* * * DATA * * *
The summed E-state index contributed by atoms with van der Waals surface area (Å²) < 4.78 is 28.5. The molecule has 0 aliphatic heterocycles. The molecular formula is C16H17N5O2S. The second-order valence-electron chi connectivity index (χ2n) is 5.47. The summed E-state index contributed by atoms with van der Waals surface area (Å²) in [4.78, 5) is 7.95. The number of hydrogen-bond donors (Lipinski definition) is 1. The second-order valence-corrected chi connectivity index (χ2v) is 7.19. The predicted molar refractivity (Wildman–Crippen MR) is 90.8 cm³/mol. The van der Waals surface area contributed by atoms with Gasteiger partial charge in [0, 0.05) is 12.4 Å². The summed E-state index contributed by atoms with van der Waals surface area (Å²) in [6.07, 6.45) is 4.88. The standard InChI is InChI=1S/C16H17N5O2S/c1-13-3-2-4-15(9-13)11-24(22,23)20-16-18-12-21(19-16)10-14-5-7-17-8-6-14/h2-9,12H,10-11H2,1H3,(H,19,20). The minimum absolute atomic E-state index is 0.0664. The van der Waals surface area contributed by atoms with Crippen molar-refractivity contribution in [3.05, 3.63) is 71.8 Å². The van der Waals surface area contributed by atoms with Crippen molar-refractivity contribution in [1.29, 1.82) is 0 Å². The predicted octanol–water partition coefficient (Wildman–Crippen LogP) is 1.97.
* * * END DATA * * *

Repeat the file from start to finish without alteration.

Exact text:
The summed E-state index contributed by atoms with van der Waals surface area (Å²) < 4.78 is 28.5. The molecule has 0 aliphatic heterocycles. The molecular formula is C16H17N5O2S. The second-order valence-electron chi connectivity index (χ2n) is 5.47. The summed E-state index contributed by atoms with van der Waals surface area (Å²) in [4.78, 5) is 7.95. The number of hydrogen-bond donors (Lipinski definition) is 1. The second-order valence-corrected chi connectivity index (χ2v) is 7.19. The predicted molar refractivity (Wildman–Crippen MR) is 90.8 cm³/mol. The van der Waals surface area contributed by atoms with Gasteiger partial charge in [0, 0.05) is 12.4 Å². The summed E-state index contributed by atoms with van der Waals surface area (Å²) in [6.07, 6.45) is 4.88. The standard InChI is InChI=1S/C16H17N5O2S/c1-13-3-2-4-15(9-13)11-24(22,23)20-16-18-12-21(19-16)10-14-5-7-17-8-6-14/h2-9,12H,10-11H2,1H3,(H,19,20). The minimum absolute atomic E-state index is 0.0664. The van der Waals surface area contributed by atoms with Crippen molar-refractivity contribution in [3.05, 3.63) is 71.8 Å². The van der Waals surface area contributed by atoms with Crippen molar-refractivity contribution in [1.29, 1.82) is 0 Å². The predicted octanol–water partition coefficient (Wildman–Crippen LogP) is 1.97.